The PLA’s Strategic Support Force consolidates the People’s Liberation Army cyber, communications, electronic warfare, information operations, psychological warfare and space assets at the strategic and theatre/operational levels.

Two recent reports evaluate China’s electronic warfare capabilities and their implication for Asia-Pacific security.

The US Department of Defence’s (DOD) annual report to Congress on Military and Security Developments Involving the People’s Republic of China (PRC) and the Taiwanese government’s National Defence Report were both published in November. They provide insights into the place of Electronic Warfare (EW) in People’s Liberation Army (PLA) doctrine. The latter report also gives an overview of planned EW modernisation in the Republic of China (ROC) armed forces.

Both the DOD and ROC reports noted that the PLA continues to see EW as part of a joint approach comprising space and cyber operations supporting operations in all domains. These capabilities are folded into the PLA’s Strategic Support Force (SSF). The DOD report states that the SSF is a theatre-level organisation. It centralises PLA space, cyber, information operations, communications and psychological warfare capabilities alongside EW.

One can assume that in wartime the SSF would employ these capabilities at the operational/strategic levels. Tactical EW would probably remain the preserve of the PLA navy, air force and army. The DOD report says that operational/strategic EW falls under the SSF’s Network Systems Department (NSD). This is alongside cyberwarfare, technical reconnaissance and psychological warfare. Grouping these capabilities under one command “is a crucial step towards realising the operational concept of integrated network and electronic warfare that the PLA has envisioned since the early 2000s.”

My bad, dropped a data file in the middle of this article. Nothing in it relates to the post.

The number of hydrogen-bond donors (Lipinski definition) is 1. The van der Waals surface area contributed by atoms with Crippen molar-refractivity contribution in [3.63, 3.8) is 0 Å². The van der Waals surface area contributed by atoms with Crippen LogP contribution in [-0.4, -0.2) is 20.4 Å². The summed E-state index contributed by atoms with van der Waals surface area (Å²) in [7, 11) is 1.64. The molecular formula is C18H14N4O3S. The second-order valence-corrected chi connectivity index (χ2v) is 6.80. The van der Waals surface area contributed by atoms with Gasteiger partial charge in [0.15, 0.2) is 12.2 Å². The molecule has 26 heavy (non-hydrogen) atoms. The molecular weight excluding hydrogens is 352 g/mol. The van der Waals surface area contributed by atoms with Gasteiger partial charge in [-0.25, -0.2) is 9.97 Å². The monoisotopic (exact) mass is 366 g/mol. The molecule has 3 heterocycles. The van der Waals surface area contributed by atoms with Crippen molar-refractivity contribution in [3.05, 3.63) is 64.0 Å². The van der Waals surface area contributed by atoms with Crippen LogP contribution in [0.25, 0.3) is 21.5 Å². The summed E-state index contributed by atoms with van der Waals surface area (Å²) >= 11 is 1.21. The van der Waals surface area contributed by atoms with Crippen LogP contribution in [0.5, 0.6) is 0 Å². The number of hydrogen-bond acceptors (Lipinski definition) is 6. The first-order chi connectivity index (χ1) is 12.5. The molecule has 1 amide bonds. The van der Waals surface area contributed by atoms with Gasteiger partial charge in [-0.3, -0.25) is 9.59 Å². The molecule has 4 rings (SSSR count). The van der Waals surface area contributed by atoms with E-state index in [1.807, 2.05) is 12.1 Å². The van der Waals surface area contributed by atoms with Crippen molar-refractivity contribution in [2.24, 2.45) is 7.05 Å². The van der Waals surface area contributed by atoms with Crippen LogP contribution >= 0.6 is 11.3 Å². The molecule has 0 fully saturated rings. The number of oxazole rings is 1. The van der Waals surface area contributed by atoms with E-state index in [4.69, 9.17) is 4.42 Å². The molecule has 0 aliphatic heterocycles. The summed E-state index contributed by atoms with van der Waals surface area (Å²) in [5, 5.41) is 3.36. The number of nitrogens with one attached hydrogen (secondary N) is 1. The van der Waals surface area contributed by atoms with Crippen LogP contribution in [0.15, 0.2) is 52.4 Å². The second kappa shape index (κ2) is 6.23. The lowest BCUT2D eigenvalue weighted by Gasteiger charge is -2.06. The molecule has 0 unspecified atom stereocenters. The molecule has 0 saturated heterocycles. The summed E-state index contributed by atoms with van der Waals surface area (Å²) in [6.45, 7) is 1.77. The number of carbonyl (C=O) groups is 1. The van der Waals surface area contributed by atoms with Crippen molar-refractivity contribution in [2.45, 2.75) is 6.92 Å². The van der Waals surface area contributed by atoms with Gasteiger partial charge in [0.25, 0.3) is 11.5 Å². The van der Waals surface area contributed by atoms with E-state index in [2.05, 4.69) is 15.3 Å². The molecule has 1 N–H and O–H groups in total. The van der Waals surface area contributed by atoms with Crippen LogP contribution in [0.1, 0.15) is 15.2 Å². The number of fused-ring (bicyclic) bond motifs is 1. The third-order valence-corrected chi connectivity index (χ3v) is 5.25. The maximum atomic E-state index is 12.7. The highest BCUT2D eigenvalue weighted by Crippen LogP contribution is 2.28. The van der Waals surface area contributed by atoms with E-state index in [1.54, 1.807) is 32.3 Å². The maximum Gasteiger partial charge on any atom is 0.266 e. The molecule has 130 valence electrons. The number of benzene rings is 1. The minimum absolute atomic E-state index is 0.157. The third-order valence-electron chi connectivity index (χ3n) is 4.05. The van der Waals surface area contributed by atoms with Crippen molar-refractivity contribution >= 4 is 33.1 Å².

The PLA has five Theatre Commands (TC) mirroring their geographical location namely the Western, Southern, Eastern, Central and Northern TCs. The DOD report says that each has an NSD technical reconnaissance base, several signals intelligence bureaux and affiliated research institutes. The NSD provides each TC with a common intelligence operating picture. This thought to be shared downwards to TC sea, land and air units at the tactical level.

This graphic demonstrates how the People’s Liberation Army sees wideband electronic attack being harnessed to support ground forces.

The DOD report assumes that the PLA will use electronic warfare prior to a conflict most likely to deter potential adversaries. EW would also be a key component in any PLA blockade against Taiwan. In particular, the PLA is said to have taken a keen interest in jamming GNSS (Global Navigation Satellite System) signals and fighting in a GNSS-denied environment.